#SourcePark Hastings

A week staying in a tiny cottage in Hastings Old Town took on a new significance for my scooter-obsessed son when we discovered, on our second day here, that a 20 minute walk along the promenade would take us to The Source Park – the world’s largest underground skatepark.

The Source building was originally the White Rock swimming baths, including a Turkish bath and individual baths back in Victorian times. Its popularity waxed and waned, and over the years the building was modified and became an ice rink and a cinema. Eventually it closed and was derelict for several years.

The skatepark opened in 2016, after gaining funding in 2014, and the White Rock baths underwent a massive overhaul in being fitted out as a skatepark. But what is fascinating about the building now, apart from it being a great place for all ages of scooter / BMX / skateboarder to go and ride, is that in transforming it, many of the original features of the pool have been kept, and are wonderful to see.

This would seem a fitting tribute not only to the original architects and designers of the White Rock pool, but also to the original development of skateboarding, and its anarchic roots in the riding of backyard swimming pools back in the 1970s, as shown in the seminal documentary Dogtown and Z-Boys, about the pioneering Zephyr team, whose skateboarding started as an extension of surfing.

As the mum of an enthusiastic 10 year old boy scooterer (is that a word?), I am pleased to have somewhere cool to take him, which is also a pleasure for me to spend time in, has a great cafe, and as a writer about place, is not too smoothed over. It feels honest. The music is great too!

 

 

 

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Mapping Memories, Over the Fields, on the Isle of Wight

Over the Fields poetry map

I am currently preparing for a talk I will be giving this Thursday, 22nd June at Quay Arts, the Isle of Wight’s leading art gallery and venue for live events.  I was thrilled to be invited to speak about my poetry map, Over the Fields, as part of the events and activities taking place around Richard Long’s show, The Isle of Wight as Six Walks, 8th April – 1st July.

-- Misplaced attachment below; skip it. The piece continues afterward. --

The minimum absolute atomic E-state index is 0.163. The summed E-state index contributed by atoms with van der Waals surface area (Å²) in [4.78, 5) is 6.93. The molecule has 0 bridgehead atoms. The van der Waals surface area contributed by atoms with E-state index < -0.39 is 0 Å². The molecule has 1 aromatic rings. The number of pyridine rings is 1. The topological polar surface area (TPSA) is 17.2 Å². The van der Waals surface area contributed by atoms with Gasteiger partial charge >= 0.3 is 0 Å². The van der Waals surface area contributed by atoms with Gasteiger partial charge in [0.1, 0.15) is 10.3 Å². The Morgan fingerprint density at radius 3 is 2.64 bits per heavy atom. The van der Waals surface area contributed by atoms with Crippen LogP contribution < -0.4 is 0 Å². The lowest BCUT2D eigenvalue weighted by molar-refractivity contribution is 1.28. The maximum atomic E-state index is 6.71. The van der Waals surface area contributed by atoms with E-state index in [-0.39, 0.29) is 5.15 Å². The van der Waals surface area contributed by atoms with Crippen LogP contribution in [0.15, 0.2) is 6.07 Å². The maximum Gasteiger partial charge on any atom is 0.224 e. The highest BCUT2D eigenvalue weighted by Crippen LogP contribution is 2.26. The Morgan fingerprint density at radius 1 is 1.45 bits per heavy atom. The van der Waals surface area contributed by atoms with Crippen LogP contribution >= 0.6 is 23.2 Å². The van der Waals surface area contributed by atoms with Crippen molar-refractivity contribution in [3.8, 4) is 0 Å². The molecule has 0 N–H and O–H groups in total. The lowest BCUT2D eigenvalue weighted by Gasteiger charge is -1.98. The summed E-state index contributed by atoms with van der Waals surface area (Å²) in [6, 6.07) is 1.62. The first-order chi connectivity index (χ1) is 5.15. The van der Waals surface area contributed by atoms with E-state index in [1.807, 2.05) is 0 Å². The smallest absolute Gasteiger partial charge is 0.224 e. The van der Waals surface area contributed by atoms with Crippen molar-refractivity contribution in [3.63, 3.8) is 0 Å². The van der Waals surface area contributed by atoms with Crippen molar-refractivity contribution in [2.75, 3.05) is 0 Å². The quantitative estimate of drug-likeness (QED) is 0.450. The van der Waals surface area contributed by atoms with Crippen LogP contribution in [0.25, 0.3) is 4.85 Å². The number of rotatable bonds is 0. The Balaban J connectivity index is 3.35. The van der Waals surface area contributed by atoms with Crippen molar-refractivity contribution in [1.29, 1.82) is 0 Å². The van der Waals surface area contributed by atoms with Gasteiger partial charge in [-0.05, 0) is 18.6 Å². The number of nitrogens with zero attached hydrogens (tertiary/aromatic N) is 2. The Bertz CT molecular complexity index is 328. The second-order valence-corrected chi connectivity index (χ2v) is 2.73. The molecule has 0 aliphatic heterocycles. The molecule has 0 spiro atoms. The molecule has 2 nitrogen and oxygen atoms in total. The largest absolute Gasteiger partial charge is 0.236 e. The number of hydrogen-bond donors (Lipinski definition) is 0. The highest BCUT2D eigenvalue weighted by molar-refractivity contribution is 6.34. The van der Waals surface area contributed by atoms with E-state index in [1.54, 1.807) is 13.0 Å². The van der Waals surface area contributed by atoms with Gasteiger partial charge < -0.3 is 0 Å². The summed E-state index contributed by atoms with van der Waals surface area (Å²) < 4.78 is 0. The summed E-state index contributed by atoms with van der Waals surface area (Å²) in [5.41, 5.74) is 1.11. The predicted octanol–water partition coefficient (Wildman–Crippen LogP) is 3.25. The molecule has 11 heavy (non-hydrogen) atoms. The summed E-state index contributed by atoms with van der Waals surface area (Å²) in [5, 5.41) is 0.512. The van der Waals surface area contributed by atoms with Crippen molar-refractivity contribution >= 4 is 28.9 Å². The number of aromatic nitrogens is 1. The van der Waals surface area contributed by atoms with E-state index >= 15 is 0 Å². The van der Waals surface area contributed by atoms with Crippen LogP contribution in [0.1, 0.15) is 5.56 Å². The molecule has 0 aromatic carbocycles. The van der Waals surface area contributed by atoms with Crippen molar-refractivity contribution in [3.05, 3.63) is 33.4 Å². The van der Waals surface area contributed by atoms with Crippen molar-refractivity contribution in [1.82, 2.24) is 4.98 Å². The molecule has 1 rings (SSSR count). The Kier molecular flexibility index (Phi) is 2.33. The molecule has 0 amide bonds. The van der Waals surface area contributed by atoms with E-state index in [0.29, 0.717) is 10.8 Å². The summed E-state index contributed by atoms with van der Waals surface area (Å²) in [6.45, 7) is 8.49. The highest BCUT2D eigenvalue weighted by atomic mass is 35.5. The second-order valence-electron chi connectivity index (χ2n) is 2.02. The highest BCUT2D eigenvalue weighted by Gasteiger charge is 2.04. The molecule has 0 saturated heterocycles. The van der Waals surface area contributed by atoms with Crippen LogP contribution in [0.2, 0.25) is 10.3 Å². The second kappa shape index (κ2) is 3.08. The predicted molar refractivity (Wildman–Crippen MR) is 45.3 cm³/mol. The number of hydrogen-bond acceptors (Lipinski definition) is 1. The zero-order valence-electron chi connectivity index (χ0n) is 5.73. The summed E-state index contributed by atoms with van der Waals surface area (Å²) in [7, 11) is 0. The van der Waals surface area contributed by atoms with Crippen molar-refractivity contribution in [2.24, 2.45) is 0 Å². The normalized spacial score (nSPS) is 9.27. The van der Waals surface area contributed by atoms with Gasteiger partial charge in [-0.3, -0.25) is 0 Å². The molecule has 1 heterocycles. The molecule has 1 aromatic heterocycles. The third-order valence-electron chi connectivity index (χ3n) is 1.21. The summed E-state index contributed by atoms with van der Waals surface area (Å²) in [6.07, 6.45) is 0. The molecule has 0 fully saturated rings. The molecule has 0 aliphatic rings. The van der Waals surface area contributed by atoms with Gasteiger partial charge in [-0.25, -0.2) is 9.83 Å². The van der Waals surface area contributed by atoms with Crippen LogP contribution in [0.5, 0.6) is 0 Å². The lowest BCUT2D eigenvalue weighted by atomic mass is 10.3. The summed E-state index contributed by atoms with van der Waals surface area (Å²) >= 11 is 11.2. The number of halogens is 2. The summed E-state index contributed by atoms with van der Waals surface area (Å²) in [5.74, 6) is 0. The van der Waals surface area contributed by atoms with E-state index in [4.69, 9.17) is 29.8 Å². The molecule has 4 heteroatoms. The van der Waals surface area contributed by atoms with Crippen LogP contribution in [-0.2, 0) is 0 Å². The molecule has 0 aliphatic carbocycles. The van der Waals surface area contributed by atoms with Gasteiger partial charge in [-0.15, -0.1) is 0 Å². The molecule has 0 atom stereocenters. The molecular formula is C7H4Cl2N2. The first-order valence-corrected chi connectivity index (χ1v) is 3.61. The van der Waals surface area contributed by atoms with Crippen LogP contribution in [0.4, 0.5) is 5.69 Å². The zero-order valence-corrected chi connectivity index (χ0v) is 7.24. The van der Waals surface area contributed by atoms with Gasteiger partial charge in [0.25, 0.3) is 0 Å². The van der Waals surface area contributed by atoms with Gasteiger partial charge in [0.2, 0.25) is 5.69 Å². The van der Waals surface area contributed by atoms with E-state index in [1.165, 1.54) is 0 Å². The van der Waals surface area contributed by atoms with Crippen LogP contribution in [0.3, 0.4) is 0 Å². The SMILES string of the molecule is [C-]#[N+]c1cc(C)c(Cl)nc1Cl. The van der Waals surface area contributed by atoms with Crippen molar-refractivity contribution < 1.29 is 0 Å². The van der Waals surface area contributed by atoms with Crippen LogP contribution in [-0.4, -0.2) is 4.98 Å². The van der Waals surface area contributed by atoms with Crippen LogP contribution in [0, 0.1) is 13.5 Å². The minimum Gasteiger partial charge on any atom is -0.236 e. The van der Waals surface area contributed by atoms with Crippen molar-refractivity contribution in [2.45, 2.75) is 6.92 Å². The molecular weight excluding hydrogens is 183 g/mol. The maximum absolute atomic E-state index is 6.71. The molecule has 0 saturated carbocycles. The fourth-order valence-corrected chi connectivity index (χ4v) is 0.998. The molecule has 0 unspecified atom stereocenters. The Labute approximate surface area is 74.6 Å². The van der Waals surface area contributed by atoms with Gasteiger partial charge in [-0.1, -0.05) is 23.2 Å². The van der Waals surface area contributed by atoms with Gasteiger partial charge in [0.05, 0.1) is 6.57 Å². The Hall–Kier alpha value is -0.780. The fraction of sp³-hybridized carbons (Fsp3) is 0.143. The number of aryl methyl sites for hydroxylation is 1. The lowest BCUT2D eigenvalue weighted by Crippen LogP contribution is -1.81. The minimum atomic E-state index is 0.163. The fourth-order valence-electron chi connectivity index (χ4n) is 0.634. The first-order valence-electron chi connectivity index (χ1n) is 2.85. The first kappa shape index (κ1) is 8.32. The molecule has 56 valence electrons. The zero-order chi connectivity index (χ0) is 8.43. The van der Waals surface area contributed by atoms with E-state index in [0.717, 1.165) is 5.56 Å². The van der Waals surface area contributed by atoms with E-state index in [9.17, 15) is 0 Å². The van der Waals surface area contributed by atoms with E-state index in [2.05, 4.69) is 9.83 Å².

Photograph by Bill Mudge

I will be talking about how and why I came to make the map. Regular readers of my (somewhat irregular) blog will know that this was a process of going for walks with my Dad and my son, over 18 months, beginning in January 2014, and ending in August 2015. The map was self-published after being beautifully designed by my best mate, and printed and folded into a pocket-sized A6 fold out full colour working map, with poems on one side and photos and map on the other.

Since then the map and I have been on quite a journey, and I have been able to achieve some of the aims I had for it, and other things have happened which were unexpected but equally wonderful.

Running Through Six Acre Meadow

I will talk about this tiny piece of greenbelt, and the impact it continues to have on my family. I hope you can join me for a walk through the poems and a chance to think about memory, family and place. And walking itself, and why it continues to inspire creativity.

Information and booking here.

Facebook event here.

Thursday 22nd June, 7.30pm – 9.00pm £7

Quay Arts, 15 Sea Street, Newport Harbour, Isle of Wight PO30 5BD

 

 

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this foot learned